Slowing demand and rising costs are putting a squeeze on airline profits

The International Air Transport Association (IATA) has announced a downgrade of its 2019 outlook for the global air transport industry to a USD28 billion profit, slashing USD7.5 billion from the USD35.5 billion it forecast back in Dec-2018. That is also a decline on the re-stated 2018 net profits which IATA estimates at $30 billion.

The association, which represents some 290 airlines comprising 82% of global air traffic, says the business environment for airlines has deteriorated with rising fuel prices and a substantial weakening of world trade. In 2019, it predicts overall costs to grow by 7.4%, outpacing a forecast 6.5% rise in revenues. As a result, net margins are expected to be squeezed to 3.2% (from 3.7% in 2018). Profit per passenger will similarly decline to USD6.12 (from USD6.85 in 2018).

“This year will be the tenth consecutive year in the black for the airline industry. But margins are being squeezed by rising costs right across the board—including labour, fuel, and infrastructure,” said Alexandre de Juniac, IATA’s director general and CEO and its AGM in Seoul, South Korea this weekend.

Stiff competition among airlines is keeping yields from rising, and the view is that weakening of global trade is likely to continue as the US-China trade war intensifies. This primarily impacts the cargo business, but, IATA notes that passenger traffic could also be impacted as tensions rise. “Airlines will still turn a profit this year, but there is no easy money to be made,” added Mr de Juniac.

In 2019, IATA predicts the return on invested capital earned from airlines is expected to be 7.4% (down from 7.9% in 2018). While this still exceeds the average cost of capital (estimated at 7.3%), “the buffer is extremely thin,” says the association. Moreover, it says, the job of spreading financial resilience throughout the industry “is only half complete” with a major gap in profitability between the performance of airlines in North America, Europe and Asia-Pacific and the performance of those in Africa, Latin America and the Middle East.

“The good news is that airlines have broken the boom-and-bust cycle. A downturn in the trading environment no longer plunges the industry into a deep crisis. But under current circumstances, the great achievement of the industry—creating value for investors with normal levels of profitability is at risk. Airlines will still create value for investors in 2019 with above cost-of-capital returns, but only just,” says Mr de Juniac.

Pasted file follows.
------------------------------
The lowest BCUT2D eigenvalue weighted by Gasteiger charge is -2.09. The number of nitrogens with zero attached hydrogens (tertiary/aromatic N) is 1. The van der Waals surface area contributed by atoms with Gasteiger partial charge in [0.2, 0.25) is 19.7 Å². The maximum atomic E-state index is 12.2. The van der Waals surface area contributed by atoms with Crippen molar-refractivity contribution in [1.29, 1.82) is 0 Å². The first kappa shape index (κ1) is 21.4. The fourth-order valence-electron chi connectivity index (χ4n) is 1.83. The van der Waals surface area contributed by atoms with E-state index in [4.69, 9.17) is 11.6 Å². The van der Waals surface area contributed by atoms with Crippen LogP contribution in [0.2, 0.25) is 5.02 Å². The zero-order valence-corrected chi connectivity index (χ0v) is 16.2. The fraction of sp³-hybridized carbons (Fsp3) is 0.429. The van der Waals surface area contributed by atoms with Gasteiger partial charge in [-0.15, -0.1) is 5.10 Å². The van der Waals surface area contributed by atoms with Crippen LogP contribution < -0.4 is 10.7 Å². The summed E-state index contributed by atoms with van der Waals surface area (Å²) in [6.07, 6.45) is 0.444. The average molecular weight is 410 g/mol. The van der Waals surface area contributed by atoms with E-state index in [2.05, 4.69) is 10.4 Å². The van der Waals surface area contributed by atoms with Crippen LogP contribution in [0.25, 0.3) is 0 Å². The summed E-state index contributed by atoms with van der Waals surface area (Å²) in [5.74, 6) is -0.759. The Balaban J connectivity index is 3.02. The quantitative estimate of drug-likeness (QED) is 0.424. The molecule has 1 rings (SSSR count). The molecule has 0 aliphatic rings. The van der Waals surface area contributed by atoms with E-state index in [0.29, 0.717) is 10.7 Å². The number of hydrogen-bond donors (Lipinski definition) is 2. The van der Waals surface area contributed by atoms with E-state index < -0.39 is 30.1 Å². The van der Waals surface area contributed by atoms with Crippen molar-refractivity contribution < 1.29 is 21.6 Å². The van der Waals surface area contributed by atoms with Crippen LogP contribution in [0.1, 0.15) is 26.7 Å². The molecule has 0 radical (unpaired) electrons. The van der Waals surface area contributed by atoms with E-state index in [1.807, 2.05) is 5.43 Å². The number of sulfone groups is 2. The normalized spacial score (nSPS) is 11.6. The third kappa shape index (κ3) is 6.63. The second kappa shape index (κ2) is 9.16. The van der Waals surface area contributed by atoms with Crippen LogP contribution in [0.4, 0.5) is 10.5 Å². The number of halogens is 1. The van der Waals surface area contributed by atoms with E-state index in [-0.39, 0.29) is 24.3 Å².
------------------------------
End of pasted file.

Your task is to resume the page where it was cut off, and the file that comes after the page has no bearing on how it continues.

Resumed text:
But what are the key drivers of this revised outlook. According to IATA these comprise:

  • Costs: “The high price of fuel from 2018 (USD71.6/barrel Brent) will continue in 2019 with an average cost of USD70.00/barrel Brent expected. This is 27.5% higher than the $54.9/barrel Brent in 2017. Fuel costs will account for 25% of operating costs (up from 23.5% in 2018). Non-fuel unit costs are expected to rise to 39.5 cents per available tonne kilometre from 39.2 cents, because of higher labour, infrastructure and other costs. Overall expenses are expected to rise 7.4% to USD822 billion.
  • Revenues:Overall revenues are not keeping pace with the rise in costs. For 2019, total revenues of USD865 billion are expected (+6.5% on 2018).”
  • Cargo:After an exceptional performance in 2017 (+9.7% growth), cargo demand growth slowed to 3.4% in 2018. It is anticipated to be flat in 2019 with cargo volumes of 63.1 million tonnes (63.3 million tonnes in 2018) because of the impact of higher tariffs on trade. Cargo yields are expected to be flat in 2019 after a 12.3% improvement in 2018, as cargo load factors fall further, and supply-demand conditions weaken.”
  • Passenger: “Passenger demand growth is expected to be more robust than for cargo. This is because global GDP growth is expected to remain relatively strong at 2.7%, albeit slower than in 2018 (3.1%). Governments and central banks have responded to slower economic growth with more supportive policies, which is providing an offset to trade weakness. But economic growth and household incomes will still grow more slowly, so total passenger demand, measured in revenue passenger kilometers, is expected to grow by 5.0% (down from 7.4% in 2018). Airlines have responded to the slower growth environment by trimming capacity expansion to 4.7% (ASKs). Total passenger numbers are expected to rise to 4.6 billion (up from 4.4 billion in 2018). Passenger yields are expected to remain flat in 2019 after a 2.1% fall in 2018.”
  • Cash Flow: “Free cash flow, which enables investors to be paid and debt to be reduced, is expected to disappear at the industry level because cash from operations will be reduced by slower demand growth and higher costs. Debt-to-earnings ratios, which had fallen significantly are starting to rise once more.”
  • Risk factors: “Downside risks are significant. Political instability and the potential for conflict never bodes well for air travel. Even more critical is the proliferation of protectionist measures and the escalation of trade wars. As the US-China trade war intensifies, the immediate risks to an already beleaguered air cargo industry increase. And, while passenger traffic demand is holding up, the impact of worsening trade relations could spillover and dampen demand.”

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